Sometimes I hear:

- Digital art is not Art!
- Why?
- Because it's digital and they use computers!

:)



It just seems like you aren't taking advantage of your medium. Instead of trying to recreate an oil painting and make it move, why not do your stuff from the ground up to take advantage. With digital you can use any material, and you aren't confined to 2D space. It seems that you are using oil as a way of reaching out to traditional artists. Which isn't bad, especially if it gives you a foot hold to try new stuff. I think your stuff is intriguing and hope that simulated oil paint isn't the only material you try to use for it. I think that because it's using simulated oil right now, it does seem like a gimmick.

meats
01-20-2009, 05:15 PM
Sanbase -

Congratulations on staying professional under all of these attacks on something that you are very clearly passionate about. I say keep on doing what you are doing (I would expect nothing less). There are very, very few independent digital artists these days spending their days working on things that drive them personally. I'm always happy to see it.

That said - next time, have a friend post your article in general discussions with a catchy title like "Is this a new art form?". People will see it and hopefully discuss. And as a bonus you will avoid looking at all pretentious. ;) Nobody likes the smell of spam.

sanbase
01-20-2009, 06:01 PM
It just seems like you aren't taking advantage of your medium. Instead of trying to recreate an oil painting and make it move, why not do your stuff from the ground up to take advantage. With digital you can use any material, and you aren't confined to 2D space. It seems that you are using oil as a way of reaching out to traditional artists. Which isn't bad, especially if it gives you a foot hold to try new stuff. I think your stuff is intriguing and hope that simulated oil paint isn't the only material you try to use for it. I think that because it's using simulated oil right now, it does seem like a gimmick.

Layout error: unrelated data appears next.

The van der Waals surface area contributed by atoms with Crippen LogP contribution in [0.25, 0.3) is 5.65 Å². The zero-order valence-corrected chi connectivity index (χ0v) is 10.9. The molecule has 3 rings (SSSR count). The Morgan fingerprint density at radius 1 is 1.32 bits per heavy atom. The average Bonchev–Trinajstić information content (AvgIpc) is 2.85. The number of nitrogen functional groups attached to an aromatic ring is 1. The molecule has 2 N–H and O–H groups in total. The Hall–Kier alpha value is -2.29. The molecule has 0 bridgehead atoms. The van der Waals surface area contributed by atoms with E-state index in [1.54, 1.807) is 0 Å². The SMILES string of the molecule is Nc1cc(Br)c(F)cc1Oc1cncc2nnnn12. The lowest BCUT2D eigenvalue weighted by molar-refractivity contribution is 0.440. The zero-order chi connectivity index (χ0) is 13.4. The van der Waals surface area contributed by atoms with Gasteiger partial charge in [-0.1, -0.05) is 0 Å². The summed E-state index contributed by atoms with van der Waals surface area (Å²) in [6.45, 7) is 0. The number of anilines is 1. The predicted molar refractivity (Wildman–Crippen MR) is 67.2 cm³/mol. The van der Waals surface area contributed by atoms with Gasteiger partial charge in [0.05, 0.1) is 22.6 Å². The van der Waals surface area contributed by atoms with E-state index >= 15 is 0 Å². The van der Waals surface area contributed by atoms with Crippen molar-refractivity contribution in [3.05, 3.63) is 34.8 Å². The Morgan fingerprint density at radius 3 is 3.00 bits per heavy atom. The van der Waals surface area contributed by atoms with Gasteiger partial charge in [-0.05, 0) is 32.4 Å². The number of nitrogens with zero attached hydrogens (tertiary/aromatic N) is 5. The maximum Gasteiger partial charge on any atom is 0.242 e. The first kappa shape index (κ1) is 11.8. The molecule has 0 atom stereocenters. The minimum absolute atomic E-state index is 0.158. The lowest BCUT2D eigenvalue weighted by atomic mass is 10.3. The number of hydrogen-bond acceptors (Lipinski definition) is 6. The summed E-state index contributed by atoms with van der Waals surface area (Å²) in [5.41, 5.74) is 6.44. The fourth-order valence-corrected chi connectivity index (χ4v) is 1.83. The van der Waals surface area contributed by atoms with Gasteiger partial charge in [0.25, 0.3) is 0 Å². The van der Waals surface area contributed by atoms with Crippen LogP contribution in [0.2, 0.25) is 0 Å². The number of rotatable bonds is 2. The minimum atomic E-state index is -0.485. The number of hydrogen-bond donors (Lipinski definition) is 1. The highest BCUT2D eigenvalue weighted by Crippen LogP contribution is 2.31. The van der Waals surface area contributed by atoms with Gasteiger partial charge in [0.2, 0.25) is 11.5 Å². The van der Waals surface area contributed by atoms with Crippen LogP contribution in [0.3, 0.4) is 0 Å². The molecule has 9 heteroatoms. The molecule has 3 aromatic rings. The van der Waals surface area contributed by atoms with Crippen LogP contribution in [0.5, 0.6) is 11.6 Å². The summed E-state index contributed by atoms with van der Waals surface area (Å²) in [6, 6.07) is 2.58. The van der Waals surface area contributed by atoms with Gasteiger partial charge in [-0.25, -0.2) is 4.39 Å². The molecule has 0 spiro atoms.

Not a gimmick at all, but one of the most difficult mediums to recreate digitally. I'm an oilpainter first and a programmer by trade. I'm trying to marry the two disciplines to create something new and unique. Imitation of the oil painting is only the first step as I evolve as an artist. Using this technology gives me the ability to create materials that don't exist in nature and I will move in this direction. In any case I think the plot and esthetic of the painting is more important than the material used.

That said - next time, have a friend post your article in general discussions with a catchy title like "Is this a new art form?". People will see it and hopefully discuss. And as a bonus you will avoid looking at all pretentious. ;) Nobody likes the smell of spam.Agree. My fault.

vlad74
01-20-2009, 06:31 PM
Sanbase -

Congratulations on staying professional under all of these attacks on something that you are very clearly passionate about. I say keep on doing what you are doing (I would expect nothing less). There are very, very few independent digital artists these days spending their days working on things that drive them personally. I'm always happy to see it.

That said - next time, have a friend post your article in general discussions with a catchy title like "Is this a new art form?". People will see it and hopefully discuss. And as a bonus you will avoid looking at all pretentious. ;) Nobody likes the smell of spam.

Very well said.

I looked at you work Sanbase. I really like the result. Keep it up.

Leionaaad
01-20-2009, 08:07 PM
Imitation of the oil painting is only the first step as I evolve as an artist.
1. I don't really agree with the sentence above.
2. Interesting. the way things are moving gave me quite a feeling, i imagine how it would be if they were moving really slowly "Hey! it moves! look. Now look closer! See?"
3. I have a hard time accepting that feeling and creation was handed over to a machine using a bunch of numbers. "yeah. I say 3.14 and 1.14, please HAL, do the rest."
4. Maybe Dali would like the idea.

gruhn
01-20-2009, 09:25 PM
"what is Art?" seems to entertain people well beyond what should be its capacity.